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What if we had Jets sooner?

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posted on Dec, 3 2006 @ 06:38 AM
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It is fairly well known that Frank Whittle patented the jet engine in 1930 but was met by a tidal wave of indifference from the British authorities. What is less well known is that Hans von Ohain met with similar sentiments in Germany, the 1939 flight of the He 178 often being mistakenly seen as a sign that the Germans embraced the new technology immediately, where the stuffy old Brits did not.

This leads me to wonder what might have happened IF (that very big two letter word) the air ministry had ordered a prototype jet aircraft straight away instead of wasting so much time. Thoughts of Jet propelled Spitfires in the Battle of Britain are a very tempting fantasy indeed!

indeed it is not completely unrealistic either as a jet propelled Spitfire variant was schemed by Supermarine during 1942 but the company was far too busy to divert effort into such a risky scheme.

The E28/39 was actually ordered in 1939 and became Britains first jet to fly in May 1941. Taking this as a benchmark it is not too unbelievable to foresee successful bench testing of the Whittle engine taking place by 1932-33, with govt backing, and a jet powered test aircraft (with open cockpit and fixed gear!) taking to the air during 1934-35. in these circumstances the Spitfire might have been ordered as a Jet right from the off! So what are the likely scenarios?

I envisage two likely outcomes from this.

1 - Germany is dissuaded from her aggressive policy in the 1930's by this advanced technology from Britain and war is not declared in 1939 at all - maybe the war then starts in 1943 instead after Germany has caught up and much of the world ends up nuked?

2 - technical flaws in perfecting the new technolgy means that by the summer of 1939 neither the HurriJet or the JetFire has reached a single squadron of the RAF, which is entirely reliant on the Gloster Gladiator and a small pre-production trials batch of Merlin engined Hurricanes, only produced to get pilots used to monplanes with retracting undercarriages before the jets come along, for air defence. Britian dare not stand up to Germany, who takes over all of Europe unopposed and then simply marches into the UK at will after sweeping the obsolete RAF from the skies as easily as they had the Poles a few months earlier.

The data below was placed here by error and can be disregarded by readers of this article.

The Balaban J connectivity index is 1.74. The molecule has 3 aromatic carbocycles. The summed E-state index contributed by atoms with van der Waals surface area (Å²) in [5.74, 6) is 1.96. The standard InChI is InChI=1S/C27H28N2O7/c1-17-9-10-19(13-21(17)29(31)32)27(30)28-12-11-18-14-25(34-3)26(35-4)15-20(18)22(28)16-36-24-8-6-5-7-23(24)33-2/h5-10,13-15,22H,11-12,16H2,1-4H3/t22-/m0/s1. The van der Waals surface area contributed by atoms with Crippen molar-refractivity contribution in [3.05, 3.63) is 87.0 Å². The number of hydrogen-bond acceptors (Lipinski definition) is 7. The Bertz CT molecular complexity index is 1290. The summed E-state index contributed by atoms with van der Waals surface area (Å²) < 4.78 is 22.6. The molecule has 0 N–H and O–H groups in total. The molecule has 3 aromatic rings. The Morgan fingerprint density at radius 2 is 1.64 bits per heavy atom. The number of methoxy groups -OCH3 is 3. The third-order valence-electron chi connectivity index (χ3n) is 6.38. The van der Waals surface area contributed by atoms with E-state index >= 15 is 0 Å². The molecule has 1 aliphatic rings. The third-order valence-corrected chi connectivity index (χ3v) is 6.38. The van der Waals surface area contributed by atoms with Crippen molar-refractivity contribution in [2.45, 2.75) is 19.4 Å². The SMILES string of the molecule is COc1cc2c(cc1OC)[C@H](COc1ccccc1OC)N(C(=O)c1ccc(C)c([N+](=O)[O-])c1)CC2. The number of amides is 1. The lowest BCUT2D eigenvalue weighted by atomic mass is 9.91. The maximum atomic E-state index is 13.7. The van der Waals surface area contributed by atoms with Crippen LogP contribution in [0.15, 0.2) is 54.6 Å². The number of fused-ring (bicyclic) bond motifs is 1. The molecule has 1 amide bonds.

In either case it looks very much like history turned out for the better overall, or am I being unduly pessimistic? How do you think things might have turned out?

Gloster E28/39 - first allied jet aeroplane



Supermarine Attacker F.1 - real life end result of efforts to put a jet in the Spitfire





posted on Dec, 3 2006 @ 08:09 AM
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I recommend you get a look at Bill Gunston's "The Jet Engine" - he explains the beginning in a chapter - its a nice read.



posted on Dec, 3 2006 @ 08:21 AM
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Is that a polite way of telling me that my opening paragraph is wrong kilcoo? Either way, I will look out for that book, thanks.



posted on Dec, 3 2006 @ 08:52 AM
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Originally posted by waynos
Is that a polite way of telling me that my opening paragraph is wrong kilcoo? Either way, I will look out for that book, thanks.


No, well... maybe the bit about von Ohain isn't exactly spot on.


But it goes into nice detail (but not too much) about Whittle's problems and the reasons why the air ministry thought a turbojet would never work.

As I said its a nice read, I have it lying in the research office - if its only a few pages, I might see about scanning it.



posted on Dec, 3 2006 @ 09:33 AM
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If you could that would be great, thank you.



posted on Dec, 3 2006 @ 10:49 AM
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Alternative history is a fascinating game; a whole genre of fiction is in my local bookstore.
This scenario is interesting, but two things stand in the way of it's plausibility: The British government at the time was broke, and pacifist.
I think Hitler would have rolled the tanks even if this development had occured; he thought a political settlement with GB would occur after France fell, and the Battle of Britain was a diversion in preperation for Barbarossa.



posted on Dec, 10 2006 @ 08:17 AM
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Sorry about the delay in getting this done.


Anyone that wants a copy U2U me with an email address



posted on Dec, 10 2006 @ 10:43 AM
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This is one area of speculation that facinates me!

I would think that if the Jet engine had emerged sooner, the second world war might have been a little shorter, but the air war would have been far more deadly. The reason is that the higher speed of jet combat forced an evolution in fighter tactics. it would have been simular to intrdusing the machine gun in the American Civil War. Hundred, pehaps thousands more airmen would have been killed as they tried to learn to dog fight at speeds in excess of 600mph.

Tim



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